Australian tribunal orders Qantas to end lockout

The bitter dispute between Qantas Airways and its unions ended yesterday after an Australian labour tribunal ordered the airline to end the lockout and directed the unions to terminate all industrial action.

The grounding of its entire fleet on Saturday had stranded more than 68,000 passengers in Australia and around the world, which cost the national economy $250 million a day.

Qantas's chief executive Alan Joyce had ordered a lockout and grounded all 108 aircraft in as many as 22 countries until unions representing pilots, mechanics, baggage handlers and caterers reach agreements with Qantas over pay and work conditions. (See: Strike-hit Qantas grounds its entire fleet, declares lock-out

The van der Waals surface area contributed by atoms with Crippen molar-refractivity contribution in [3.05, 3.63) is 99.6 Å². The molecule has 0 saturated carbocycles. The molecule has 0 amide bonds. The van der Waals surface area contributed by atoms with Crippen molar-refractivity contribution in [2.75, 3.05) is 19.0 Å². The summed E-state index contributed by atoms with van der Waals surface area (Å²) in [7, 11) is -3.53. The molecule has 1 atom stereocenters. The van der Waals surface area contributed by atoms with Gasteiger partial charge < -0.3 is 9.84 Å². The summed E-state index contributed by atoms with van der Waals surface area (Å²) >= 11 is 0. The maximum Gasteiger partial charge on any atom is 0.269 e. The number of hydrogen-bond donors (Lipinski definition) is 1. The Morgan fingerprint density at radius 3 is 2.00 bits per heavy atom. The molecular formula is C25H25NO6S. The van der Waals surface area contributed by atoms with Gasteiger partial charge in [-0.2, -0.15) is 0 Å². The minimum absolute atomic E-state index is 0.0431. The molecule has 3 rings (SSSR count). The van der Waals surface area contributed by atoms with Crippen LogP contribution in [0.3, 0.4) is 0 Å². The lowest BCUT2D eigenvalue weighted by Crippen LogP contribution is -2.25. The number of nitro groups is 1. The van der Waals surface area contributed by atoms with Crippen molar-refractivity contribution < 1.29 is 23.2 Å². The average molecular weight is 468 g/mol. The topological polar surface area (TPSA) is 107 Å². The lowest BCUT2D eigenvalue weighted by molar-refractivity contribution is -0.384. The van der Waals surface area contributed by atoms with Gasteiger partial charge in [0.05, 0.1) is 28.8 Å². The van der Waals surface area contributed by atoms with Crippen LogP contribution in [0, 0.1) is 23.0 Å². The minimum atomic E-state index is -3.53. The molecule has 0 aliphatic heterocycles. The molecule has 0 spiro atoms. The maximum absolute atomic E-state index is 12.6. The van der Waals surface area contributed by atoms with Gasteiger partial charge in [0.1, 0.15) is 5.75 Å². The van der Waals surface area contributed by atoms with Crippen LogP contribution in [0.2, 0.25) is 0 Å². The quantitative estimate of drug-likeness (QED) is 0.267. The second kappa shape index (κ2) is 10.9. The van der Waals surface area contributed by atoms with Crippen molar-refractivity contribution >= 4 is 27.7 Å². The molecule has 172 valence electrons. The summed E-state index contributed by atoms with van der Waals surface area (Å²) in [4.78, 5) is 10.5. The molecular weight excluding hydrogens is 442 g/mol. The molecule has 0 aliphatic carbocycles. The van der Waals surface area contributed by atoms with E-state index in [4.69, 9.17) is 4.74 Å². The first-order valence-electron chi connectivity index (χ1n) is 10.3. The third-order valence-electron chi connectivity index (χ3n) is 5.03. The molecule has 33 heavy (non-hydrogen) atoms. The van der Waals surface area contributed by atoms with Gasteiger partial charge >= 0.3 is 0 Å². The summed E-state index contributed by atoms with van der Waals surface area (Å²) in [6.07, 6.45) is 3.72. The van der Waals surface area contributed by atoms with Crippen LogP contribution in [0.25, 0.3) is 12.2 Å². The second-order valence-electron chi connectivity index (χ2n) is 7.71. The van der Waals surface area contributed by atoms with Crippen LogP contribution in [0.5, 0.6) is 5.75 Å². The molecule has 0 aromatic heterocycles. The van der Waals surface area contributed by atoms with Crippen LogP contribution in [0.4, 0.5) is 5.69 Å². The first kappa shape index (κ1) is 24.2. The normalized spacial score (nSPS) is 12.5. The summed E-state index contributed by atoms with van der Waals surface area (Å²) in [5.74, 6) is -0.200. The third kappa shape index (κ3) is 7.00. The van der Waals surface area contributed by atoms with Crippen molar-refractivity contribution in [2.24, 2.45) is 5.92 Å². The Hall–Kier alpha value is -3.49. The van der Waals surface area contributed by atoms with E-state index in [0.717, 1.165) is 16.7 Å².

"We will be getting our aircraft back up in the air as soon as we possibly can," Joyce said in a statement moments after the court passed the order at 2 am on Monday, Sydney time.

Sydney-based Qantas will begin operating limited flights from today after obtaining approval from the aviation regulator.

Angered by the grounding, the Australian government called for an emergency court hearing on Saturday night to end the dispute for the sake of national prestige and loss to the economy.